I have an article in this month’s issue of The Writer titled “What is this thing I’m Working On.” The idea came to me when one of my students sent me some pages and said, “What is this? ” She wasn’t sure if she’d written, or should be writing, a memoir, a novel, a narrative non-fiction or something else. Though we were certain she was not writing a poem. Although, in my own writing history, I’ve generally had pretty good idea of what I was doing, I could relate because I did stumble into writing mysteries. I’ve always loved reading them, but when I first started writing Maggie Dove, I was really more focused on the fact that she was a mystery writer than that she would be a detective. I’d written The Fiction Class, which was about a woman teaching a fiction class, and thought that it would be nice to have a follow-up about a woman teaching a mystery-writing class.  But then a body showed up. And Maggie Dove had to figure out what to do about it, as did I. Sometimes life takes you on unexpected journeys and sometimes those journeys take you off a cliff. But occasionally they take you […]

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Favorite stories

Today is the first day of my Gotham Writers spring schedule, which means that I will be spending today teaching. So I felt I should include something educational in today’s post.  One of the things I’ll be talking to my students about is how to plot a novel, and something that is very useful in that respect, is to start taking apart stories. Not everyone looks at it this way, but I think there is some validity to considering a short story a very short novel. So with that in mind, what are some good short stories to tear apart and learn from: 1. “What You Pawn I Will Redeem,” by Sherman Alexie.  Read this for voice, for first person point of view, and for the beautiful structure. Everything you want to know about narrative arc is in this story. 2. “Labors of the Heart,” by Claire Davis. Read this for character and dialogue and that hopeless yearning that fuels the best stories. 3. “Afterward,” by Edith Wharton, which contains one of my favorite plot twists in all literature. 4. “A Death,” by Stephen King, first published in The New Yorker. A real master of story telling.  5. “Wants” by Grace Paley. Just love her voice. 6. […]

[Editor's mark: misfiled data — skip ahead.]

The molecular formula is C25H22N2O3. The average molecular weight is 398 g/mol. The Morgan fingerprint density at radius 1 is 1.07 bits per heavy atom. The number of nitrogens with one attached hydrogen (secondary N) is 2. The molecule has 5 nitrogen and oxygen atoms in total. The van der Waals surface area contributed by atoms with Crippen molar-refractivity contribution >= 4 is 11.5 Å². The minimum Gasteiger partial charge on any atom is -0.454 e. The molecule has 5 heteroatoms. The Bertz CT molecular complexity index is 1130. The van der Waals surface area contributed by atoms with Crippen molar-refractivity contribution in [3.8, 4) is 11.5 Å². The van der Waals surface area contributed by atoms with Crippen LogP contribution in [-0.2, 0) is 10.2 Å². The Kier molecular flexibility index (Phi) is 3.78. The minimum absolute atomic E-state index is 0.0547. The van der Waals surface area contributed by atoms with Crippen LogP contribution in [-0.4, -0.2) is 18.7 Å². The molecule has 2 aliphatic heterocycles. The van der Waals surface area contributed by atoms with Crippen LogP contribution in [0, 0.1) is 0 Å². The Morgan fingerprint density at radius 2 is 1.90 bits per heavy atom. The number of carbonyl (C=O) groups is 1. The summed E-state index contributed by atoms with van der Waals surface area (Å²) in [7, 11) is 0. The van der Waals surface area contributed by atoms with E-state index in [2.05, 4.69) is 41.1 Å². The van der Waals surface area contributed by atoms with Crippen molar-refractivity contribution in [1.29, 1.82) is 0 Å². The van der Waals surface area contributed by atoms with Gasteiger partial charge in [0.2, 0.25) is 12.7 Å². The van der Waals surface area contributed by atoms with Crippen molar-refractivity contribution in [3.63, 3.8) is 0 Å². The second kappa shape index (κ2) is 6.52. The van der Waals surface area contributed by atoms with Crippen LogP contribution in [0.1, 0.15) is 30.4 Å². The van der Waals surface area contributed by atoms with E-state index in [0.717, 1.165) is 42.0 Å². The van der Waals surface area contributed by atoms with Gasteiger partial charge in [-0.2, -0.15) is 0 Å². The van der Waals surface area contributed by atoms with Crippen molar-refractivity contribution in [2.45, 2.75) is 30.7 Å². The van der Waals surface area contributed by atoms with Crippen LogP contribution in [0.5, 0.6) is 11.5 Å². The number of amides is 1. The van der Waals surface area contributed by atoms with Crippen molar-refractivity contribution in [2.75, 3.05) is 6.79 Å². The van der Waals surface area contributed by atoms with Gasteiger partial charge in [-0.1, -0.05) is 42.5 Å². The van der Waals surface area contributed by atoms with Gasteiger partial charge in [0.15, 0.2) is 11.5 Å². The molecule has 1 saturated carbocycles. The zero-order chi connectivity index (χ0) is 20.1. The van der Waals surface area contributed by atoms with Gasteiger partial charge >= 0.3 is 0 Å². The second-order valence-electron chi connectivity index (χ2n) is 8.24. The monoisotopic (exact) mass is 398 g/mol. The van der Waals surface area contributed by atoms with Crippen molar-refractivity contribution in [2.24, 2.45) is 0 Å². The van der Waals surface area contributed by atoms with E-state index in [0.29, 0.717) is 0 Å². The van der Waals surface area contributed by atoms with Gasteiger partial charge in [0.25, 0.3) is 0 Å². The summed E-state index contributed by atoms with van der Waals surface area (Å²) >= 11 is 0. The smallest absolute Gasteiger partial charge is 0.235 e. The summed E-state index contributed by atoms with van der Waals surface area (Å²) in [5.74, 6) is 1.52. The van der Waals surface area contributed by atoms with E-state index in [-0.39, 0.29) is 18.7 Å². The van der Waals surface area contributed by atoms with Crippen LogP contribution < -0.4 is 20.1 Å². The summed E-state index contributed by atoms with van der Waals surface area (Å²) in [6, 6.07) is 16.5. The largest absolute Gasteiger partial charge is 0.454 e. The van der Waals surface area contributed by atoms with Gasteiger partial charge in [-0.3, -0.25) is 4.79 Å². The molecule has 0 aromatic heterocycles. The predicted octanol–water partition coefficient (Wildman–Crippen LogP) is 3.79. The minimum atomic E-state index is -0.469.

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Must A Main Character Be Like Me?